By Michael Rawson, CFA
Vanguard Total Stock Market (NYSEARCA:VTI) is the quintessential ETF, providing the broadest possible exposure to the entire U.S. stock market for the incredibly low cost of merely 0.06%. While SPDR S&P 500 (NYSEARCA:SPY) may attract more attention and assets, it is not the best choice for pure beta exposure to the U.S. market. Holding just the top 500 stocks, it does not include most mid-caps or any small-cap or micro-cap stocks. On the other hand, VTI holds more than 3,300 stocks. Because of the tendency for small-cap stocks to outperform over long periods of time, VTI has returned 8.73% per year over the past 10 years, beating the 7.91% of SPY. In terms of tracking efficiency, VTI lagged its index by only 0.03%, less than its 0.06% expense ratio, while SPY lagged by 0.14%, more than its expense ratio. These are some of the reasons why VTI was the retail winner in the inaugural Morningstar Awards for ETFs.
Holding a total market index fund is more efficient than holding separate funds for large-cap and small-cap exposure because the broad fund has to incur less turnover as stocks move up and down in size. VTI is an ideal fund for passive investors who believe in the benefits of index investing and for active investors who wish to follow a core-and-explore approach.
Few equity funds are as diversified as VTI is, but that does not mean that the fund is without risk. Diversification reduces your nonmarket risk, but it cannot eliminate the risk of the market itself. For example, the fund had a standard deviation of 15.7% over the past 10 years compared with 15.2% for the S&P 500. The higher risk of VTI is due to the inclusion of higher-risk small-cap stocks. The best way to reduce the risk of VTI further would be to pair the fund with a high-quality bond fund.
The equity market has rallied sharply in 2012 and stocks no longer sell at the attractive valuations we saw during periods when the European debt crisis sapped investor confidence. Morningstar equity analysts cover more than 900 stocks in this fund and 88% of the assets. They develop discounted cash flow models for each stock that they cover allowing them to establish fair value price targets which can then be aggregated up to the fund level. Our analysts see this ETF as trading at a price/fair value of 0.94. This is not nearly as attractive as it was at the start of the year, when it sold for a price/fair value of 0.87.
While the U.S. economy has seen improvement in employment and in key sectors such as auto and homebuilding, earnings growth has slowed. While earnings growth is expected to be flat at the end of 2012, growth is expected to pick up in 2013 to about 10%. But consumer confidence could be pressured by political uncertainty ahead of the fiscal cliff. If congress fails to act, the Congressional Budget Office has forecast a recession for next year. It is difficult to imagine earnings growth of 10% if we do enter a recession. On the positive side, the Federal Reserve has aggressively pursued lower interest rates in hopes of spurring the economy. Mortgage interest rates are at record lows, and corporations have shown a willingness to borrow. Still, long-term valuation measures such as the Shiller PE are flashing caution signs. In light of these uncertainties, we feel it is appropriate to remain conservative with your equity allocation or perhaps trim any overweighting to equities.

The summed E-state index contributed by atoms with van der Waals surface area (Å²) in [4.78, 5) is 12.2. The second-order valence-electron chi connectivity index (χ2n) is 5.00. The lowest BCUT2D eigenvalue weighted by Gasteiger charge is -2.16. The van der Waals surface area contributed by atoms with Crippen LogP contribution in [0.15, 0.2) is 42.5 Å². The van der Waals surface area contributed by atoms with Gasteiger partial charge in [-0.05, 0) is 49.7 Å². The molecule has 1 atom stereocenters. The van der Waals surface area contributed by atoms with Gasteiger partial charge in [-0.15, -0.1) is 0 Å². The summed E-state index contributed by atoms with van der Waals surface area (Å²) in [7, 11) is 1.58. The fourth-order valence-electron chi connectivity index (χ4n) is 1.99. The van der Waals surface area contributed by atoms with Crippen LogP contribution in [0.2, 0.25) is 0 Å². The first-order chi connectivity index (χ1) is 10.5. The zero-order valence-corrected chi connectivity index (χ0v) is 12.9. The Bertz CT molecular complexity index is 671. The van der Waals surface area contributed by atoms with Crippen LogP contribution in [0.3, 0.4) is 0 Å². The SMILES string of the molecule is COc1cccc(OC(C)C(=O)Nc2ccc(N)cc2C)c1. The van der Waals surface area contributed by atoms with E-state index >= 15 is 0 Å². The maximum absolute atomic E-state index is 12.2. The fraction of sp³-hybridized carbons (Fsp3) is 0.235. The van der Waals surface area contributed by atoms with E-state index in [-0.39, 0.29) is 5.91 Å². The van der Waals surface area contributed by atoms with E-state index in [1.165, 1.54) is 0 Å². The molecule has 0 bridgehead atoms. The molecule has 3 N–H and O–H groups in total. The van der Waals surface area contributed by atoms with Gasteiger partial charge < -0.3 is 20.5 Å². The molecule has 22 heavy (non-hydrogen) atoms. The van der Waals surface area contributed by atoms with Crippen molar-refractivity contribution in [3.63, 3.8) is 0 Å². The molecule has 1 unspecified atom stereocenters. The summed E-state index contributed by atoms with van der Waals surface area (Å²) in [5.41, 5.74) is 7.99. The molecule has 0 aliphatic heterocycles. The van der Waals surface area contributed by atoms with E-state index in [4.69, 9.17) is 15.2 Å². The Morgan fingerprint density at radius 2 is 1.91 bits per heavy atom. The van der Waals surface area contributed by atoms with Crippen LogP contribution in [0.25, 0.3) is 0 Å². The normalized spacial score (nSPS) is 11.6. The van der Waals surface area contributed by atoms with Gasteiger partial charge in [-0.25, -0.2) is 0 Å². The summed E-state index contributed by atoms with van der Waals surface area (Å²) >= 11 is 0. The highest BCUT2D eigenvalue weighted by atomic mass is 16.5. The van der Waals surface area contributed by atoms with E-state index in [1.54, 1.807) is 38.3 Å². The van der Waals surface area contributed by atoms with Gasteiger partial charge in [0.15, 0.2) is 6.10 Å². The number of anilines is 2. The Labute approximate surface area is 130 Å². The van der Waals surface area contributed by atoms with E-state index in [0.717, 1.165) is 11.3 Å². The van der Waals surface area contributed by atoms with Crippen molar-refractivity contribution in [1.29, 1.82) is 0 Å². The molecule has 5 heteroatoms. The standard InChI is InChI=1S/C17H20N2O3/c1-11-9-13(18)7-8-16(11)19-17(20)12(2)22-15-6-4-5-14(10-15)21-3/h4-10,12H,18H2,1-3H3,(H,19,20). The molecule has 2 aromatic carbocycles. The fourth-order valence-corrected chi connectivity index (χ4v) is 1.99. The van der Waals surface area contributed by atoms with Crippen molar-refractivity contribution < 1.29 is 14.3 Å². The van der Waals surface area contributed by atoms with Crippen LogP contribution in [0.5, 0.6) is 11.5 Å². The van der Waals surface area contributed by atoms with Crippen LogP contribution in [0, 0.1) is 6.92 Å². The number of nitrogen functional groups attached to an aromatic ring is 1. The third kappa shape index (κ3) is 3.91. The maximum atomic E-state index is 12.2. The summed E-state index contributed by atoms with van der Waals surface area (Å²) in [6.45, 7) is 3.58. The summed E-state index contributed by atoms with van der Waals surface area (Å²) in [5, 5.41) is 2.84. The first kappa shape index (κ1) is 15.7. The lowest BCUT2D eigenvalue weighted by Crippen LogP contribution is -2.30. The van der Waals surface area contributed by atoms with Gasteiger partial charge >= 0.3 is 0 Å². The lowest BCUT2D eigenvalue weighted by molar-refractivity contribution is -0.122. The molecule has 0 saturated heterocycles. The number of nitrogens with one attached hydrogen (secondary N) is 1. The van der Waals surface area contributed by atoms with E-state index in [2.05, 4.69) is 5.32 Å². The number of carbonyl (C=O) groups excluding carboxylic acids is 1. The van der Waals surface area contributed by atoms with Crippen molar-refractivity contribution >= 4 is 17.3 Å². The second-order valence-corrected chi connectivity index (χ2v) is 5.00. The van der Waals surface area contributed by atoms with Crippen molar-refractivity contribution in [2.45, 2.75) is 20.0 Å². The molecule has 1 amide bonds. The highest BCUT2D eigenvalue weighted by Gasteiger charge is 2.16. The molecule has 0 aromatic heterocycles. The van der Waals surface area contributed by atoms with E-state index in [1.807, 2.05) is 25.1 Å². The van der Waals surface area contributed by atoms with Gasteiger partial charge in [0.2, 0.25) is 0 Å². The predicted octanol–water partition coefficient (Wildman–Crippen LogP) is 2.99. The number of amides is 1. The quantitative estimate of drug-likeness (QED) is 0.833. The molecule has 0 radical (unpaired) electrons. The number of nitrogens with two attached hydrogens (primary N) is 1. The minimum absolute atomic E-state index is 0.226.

Vanguard Total Stock Market currently follows the MSCI U.S. Broad Market Stock Index, which encompasses all but the most illiquid U.S. stocks. Vanguard plans to switch to a similar index provided by CRSP. While this will be a new index, CRSP has vast experience in providing index and pricing data as it was founded in the 1960s by researchers at the University of Chicago. CRSP incorporates all of the latest indexing technology including using a packeting approach to reduce the frictions when a security hovers around a market cap breakpoint. The index switch should not have a significant impact on the performance of the fund and the decision to switch indexes is being driven primarily by lower index licensing costs rather than differences in the indexes. As a total market index, it holds large-, mid-, small-, and all, but the most illiquid micro-cap stocks. The fund follows a representative sampling approach, but due to its size, it is able to hold almost all of the securities in the index at nearly identical weightings.
The fund charges just 0.06%, which is one of the cheapest total stock market funds available. While Schwab offers a broad market fund for only 0.04%, VTI is not only more comprehensive, but it has beaten Schwab U.S. Broad Market (NYSEARCA:SCHB) in costs in the past, and we expect with the recent index change it will continue to do so. In addition, the greater trading volume and tighter tracking in VTI lead to lower trading costs when compared with SCHB.
The aforementioned SCHB is probably the best alternative for VTI, particularly for investors on the Schwab platform. SCHB tracks an index that holds 2,500 securities, so it excludes micro-cap stocks. Also, SCHB engages in more liberal sampling of its index while VTI is closer to full replication. Compared with SCHB, large-dollar investors will find better liquidity in iShares Russell 3000 (NYSEARCA:IWV), which holds the 3,000 largest stocks, nearly as many as VTI. IWV charges 0.20%.
Disclosure: Morningstar licenses its indexes to certain ETF and ETN providers, including BlackRock, Invesco, Merrill Lynch, Northern Trust, and Scottrade for use in exchange-traded funds and notes. These ETFs and ETNs are not sponsored, issued, or sold by Morningstar. Morningstar does not make any representation regarding the advisability of investing in ETFs or ETNs that are based on Morningstar indexes.